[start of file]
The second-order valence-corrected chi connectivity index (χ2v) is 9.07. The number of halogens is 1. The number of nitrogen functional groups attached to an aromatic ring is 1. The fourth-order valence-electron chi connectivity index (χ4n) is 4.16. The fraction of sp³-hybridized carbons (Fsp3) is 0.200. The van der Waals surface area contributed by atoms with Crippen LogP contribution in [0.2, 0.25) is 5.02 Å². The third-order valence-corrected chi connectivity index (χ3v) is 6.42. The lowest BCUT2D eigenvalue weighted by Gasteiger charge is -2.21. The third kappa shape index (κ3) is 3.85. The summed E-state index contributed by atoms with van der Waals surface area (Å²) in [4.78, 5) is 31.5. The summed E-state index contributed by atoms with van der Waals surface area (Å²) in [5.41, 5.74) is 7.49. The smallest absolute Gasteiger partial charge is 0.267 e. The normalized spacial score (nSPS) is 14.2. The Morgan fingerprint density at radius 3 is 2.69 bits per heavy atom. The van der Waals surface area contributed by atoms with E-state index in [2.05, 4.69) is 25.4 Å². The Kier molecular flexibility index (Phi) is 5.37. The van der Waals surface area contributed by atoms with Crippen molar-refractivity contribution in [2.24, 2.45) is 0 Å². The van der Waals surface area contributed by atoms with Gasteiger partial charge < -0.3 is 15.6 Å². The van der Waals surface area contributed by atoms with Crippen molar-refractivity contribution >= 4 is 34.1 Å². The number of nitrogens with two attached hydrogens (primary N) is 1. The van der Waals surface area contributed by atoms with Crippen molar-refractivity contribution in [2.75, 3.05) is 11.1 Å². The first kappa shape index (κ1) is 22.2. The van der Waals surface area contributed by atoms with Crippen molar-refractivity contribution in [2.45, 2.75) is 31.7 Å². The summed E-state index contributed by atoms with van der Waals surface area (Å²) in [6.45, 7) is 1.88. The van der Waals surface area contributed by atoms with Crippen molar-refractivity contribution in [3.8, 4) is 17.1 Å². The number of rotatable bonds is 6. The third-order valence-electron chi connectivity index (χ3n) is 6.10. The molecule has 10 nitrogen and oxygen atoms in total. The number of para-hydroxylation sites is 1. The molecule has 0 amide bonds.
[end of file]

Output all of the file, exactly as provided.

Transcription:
The second-order valence-corrected chi connectivity index (χ2v) is 9.07. The number of halogens is 1. The number of nitrogen functional groups attached to an aromatic ring is 1. The fourth-order valence-electron chi connectivity index (χ4n) is 4.16. The fraction of sp³-hybridized carbons (Fsp3) is 0.200. The van der Waals surface area contributed by atoms with Crippen LogP contribution in [0.2, 0.25) is 5.02 Å². The third-order valence-corrected chi connectivity index (χ3v) is 6.42. The lowest BCUT2D eigenvalue weighted by Gasteiger charge is -2.21. The third kappa shape index (κ3) is 3.85. The summed E-state index contributed by atoms with van der Waals surface area (Å²) in [4.78, 5) is 31.5. The summed E-state index contributed by atoms with van der Waals surface area (Å²) in [5.41, 5.74) is 7.49. The smallest absolute Gasteiger partial charge is 0.267 e. The normalized spacial score (nSPS) is 14.2. The Morgan fingerprint density at radius 3 is 2.69 bits per heavy atom. The van der Waals surface area contributed by atoms with E-state index in [2.05, 4.69) is 25.4 Å². The Kier molecular flexibility index (Phi) is 5.37. The van der Waals surface area contributed by atoms with Crippen molar-refractivity contribution in [2.24, 2.45) is 0 Å². The van der Waals surface area contributed by atoms with Gasteiger partial charge < -0.3 is 15.6 Å². The van der Waals surface area contributed by atoms with Crippen molar-refractivity contribution >= 4 is 34.1 Å². The number of nitrogens with two attached hydrogens (primary N) is 1. The van der Waals surface area contributed by atoms with Crippen molar-refractivity contribution in [2.75, 3.05) is 11.1 Å². The first kappa shape index (κ1) is 22.2. The van der Waals surface area contributed by atoms with Crippen molar-refractivity contribution in [2.45, 2.75) is 31.7 Å². The summed E-state index contributed by atoms with van der Waals surface area (Å²) in [6.45, 7) is 1.88. The van der Waals surface area contributed by atoms with Crippen molar-refractivity contribution in [3.8, 4) is 17.1 Å². The number of rotatable bonds is 6. The third-order valence-electron chi connectivity index (χ3n) is 6.10. The molecule has 10 nitrogen and oxygen atoms in total. The number of para-hydroxylation sites is 1. The molecule has 0 amide bonds.